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Airman counters life's jabs

Airman 1st Class Isaiah Randall, 23d Equipment Maintenance Squadron aircraft structural maintenance apprentice, poses for a photo, Oct. 2, 2017, at Moody Air Force Base, Ga. Among four months of turmoil, Randall came to understand the true concept of resiliency, leaning on the support from his family, both by blood and by service, and God to guide him through. (U.S. Air Force photo by Airman 1st Class Daniel Snider)

Airman 1st Class Isaiah Randall, 23rd Equipment Maintenance Squadron aircraft structural maintenance apprentice, poses for a photo, Oct. 2, 2017, at Moody Air Force Base, Ga. Among four months of turmoil, Randall came to understand the true concept of resiliency, leaning on the support from his family, both by blood and by service, and God to guide him through. (U.S. Air Force photo by Airman 1st Class Daniel Snider)

MOODY AIR FORCE BASE, Ga. (AFNS) -- God. Family. Boxing.

That’s all that matters to Airman 1st Class Isaiah Randall, 23rd Equipment Maintenance Squadron aircraft structural maintenance apprentice.

Life’s unpredictable ups and downs often test people in ways that shake the foundations that give them peace though.

His father was shot, his aunt died and his grandmother was diagnosed with cancer. The rage, devastation and sorrow caused by family turmoil left him reeling. He looked for inner peace in his longtime passion, boxing, but a torn ligament left him staggering.

With nowhere to turn, Randall came to understand the true concept of resiliency, leaning on the support from his family, both by blood and by service, and God to guide him through.

“I kept wondering what I had done to deserve all of this,” Randall said. “Then I remembered a phrase from my childhood; God only gives his toughest battles to his strongest soldiers.”

However, among four months of turmoil, Randall learned for the first time that there was more to that phrase he always kept in the back of his mind, and even the strongest soldiers need somewhere to lean.

This had been a foreign concept for the Philadelphia native as he had always been supportive of his family, carrying them through a world of drugs and violence. Although he may have left home to serve, his role had not changed, as his family fled to him when tragedy struck.

Randall said his father was shot with seven bullet wounds and that he was on the brink of death. His family needed him, as they always had, but he was unsure how to respond. He tried praying, but he was losing faith and feeling like nothing could help him.

Normally, Randall would channel this anger and feeling of hopelessness into the boxing ring, a relief he has indulged in since he was 11 years old, and a passion he planned to later turn into a career. Unfortunately for him, two recent knee surgeries stripped him of this coping mechanism.

As fast as his defense was taken away, life continued to beat him down.

“Just when I thought things couldn’t get any worse, several calls from my mother woke me and I knew right away that something was wrong,” said Randall. “When I answered, she was crying hysterically and she said my aunt, my best friend growing up, had died. I lost it.”

Without an escape, he found a saving grace where he least expected, in his Air Force family.

“Randall was broken,” said Master Sgt. Justin Archer, Randall’s section chief. “When he came in he couldn’t talk. He just sat here crying. None of us really knew what to say so I just hugged him. He needed it. He was at a point where he needed a wingman, someone like a brother or father, to be there for him. I think that’s when he learned how close-knit not only the Air Force family, but our maintenance family is. We have a very demanding job. We work a lot of long hours and we’re put under a lot of pressure, but that builds a cohesiveness among all of us. We bicker and fight but, just like family, we will always have each other’s back.”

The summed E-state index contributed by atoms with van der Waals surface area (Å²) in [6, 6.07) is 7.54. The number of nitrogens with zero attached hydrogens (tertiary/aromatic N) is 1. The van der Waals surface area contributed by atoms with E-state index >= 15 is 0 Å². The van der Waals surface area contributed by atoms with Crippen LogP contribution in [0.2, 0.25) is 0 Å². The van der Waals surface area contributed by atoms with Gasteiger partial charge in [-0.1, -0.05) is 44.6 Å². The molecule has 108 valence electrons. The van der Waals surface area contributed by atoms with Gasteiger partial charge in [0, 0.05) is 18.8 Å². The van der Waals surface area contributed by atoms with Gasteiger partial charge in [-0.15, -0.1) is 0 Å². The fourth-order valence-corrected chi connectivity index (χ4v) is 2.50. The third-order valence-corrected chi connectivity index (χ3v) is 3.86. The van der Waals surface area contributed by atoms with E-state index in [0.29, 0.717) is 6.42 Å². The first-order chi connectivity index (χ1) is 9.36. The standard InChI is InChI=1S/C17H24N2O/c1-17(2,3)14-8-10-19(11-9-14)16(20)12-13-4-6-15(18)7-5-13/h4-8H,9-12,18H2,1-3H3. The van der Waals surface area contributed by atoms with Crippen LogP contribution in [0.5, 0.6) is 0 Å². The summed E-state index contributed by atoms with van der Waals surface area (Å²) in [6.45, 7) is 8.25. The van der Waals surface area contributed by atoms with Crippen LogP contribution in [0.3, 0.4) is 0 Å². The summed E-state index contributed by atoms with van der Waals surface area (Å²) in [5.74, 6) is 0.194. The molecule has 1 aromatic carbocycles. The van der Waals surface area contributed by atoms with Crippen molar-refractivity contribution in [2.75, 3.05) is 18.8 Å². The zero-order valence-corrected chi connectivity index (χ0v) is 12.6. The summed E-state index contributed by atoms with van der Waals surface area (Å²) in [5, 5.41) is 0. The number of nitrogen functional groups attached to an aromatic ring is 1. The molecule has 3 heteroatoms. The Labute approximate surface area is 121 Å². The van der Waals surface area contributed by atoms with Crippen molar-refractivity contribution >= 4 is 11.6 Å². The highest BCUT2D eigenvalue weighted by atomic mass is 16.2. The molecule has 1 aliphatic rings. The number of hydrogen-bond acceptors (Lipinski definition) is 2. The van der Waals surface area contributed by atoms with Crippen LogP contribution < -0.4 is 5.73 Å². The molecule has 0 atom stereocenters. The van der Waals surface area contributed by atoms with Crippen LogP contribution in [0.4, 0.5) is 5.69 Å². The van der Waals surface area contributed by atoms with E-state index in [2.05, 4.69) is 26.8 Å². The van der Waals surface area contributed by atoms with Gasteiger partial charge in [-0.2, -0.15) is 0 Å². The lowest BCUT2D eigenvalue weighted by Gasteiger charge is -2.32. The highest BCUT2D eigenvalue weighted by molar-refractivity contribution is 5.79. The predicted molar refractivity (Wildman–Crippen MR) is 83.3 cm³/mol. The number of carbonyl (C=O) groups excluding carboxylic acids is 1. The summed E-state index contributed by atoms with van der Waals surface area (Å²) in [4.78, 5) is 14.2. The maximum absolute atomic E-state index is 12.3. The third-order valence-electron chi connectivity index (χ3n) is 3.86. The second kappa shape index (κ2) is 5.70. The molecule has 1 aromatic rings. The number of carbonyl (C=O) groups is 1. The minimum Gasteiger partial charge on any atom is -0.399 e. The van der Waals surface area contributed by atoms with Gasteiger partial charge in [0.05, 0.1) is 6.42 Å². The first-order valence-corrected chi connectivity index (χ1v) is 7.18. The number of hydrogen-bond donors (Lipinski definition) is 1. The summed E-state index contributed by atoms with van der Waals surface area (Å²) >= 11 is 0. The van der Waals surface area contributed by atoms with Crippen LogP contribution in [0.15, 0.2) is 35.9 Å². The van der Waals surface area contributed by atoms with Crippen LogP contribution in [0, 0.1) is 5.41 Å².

For the first time in his life, he leaned on others to support the weight that his circumstances were placing on him.

“When I went home, it was tempting for me to fall back into my old ways, but I didn’t, and I owe that to my supervision,” said Randall. “Any time my mind wandered and I came close to doing something I would regret, I got a message from one of my supervisors. Even if they just asked how my day was going, it was enough to screw my head on straight. I never would’ve expected that from them. A year ago, I looked at my leadership as just a lot of stripes on a uniform that gave me instructions every day. But today, they’re part of my family, they helped save me.”

With this new perspective of his Air Force family, Randall persevered through his time spent home for his aunt’s funeral and returned standing strong. Though he thought he had been through all he could handle, his battle grew tougher. His grandmother was diagnosed with a severe case of breast cancer and wasn’t expected to live long.

“I hit my low and felt like giving up, but I knew no one was going to let me,” said Randall. “I knew I had my family in my corner and then my mom reminded me of one more support I had begun to lose sight of: God.”

Through advice from his family and leadership, coupled with scriptures sent from his mother daily, Randall made a breakthrough and changed his worldview.

“This past year has opened my eyes,” said Randall. “Life is too short to be caught up in nonsense. You have to create a goal for yourself and spend every day working towards that goal until you achieve it. Life is too short to waste.”

Living by his own advice, Randall set his eyes on his future. He took everything out of his room and hung a paper with three lines on it: God, family and boxing. He hung the paper above his bed so it’d be the first thing he sees every morning, reminding him what it is he’s working for.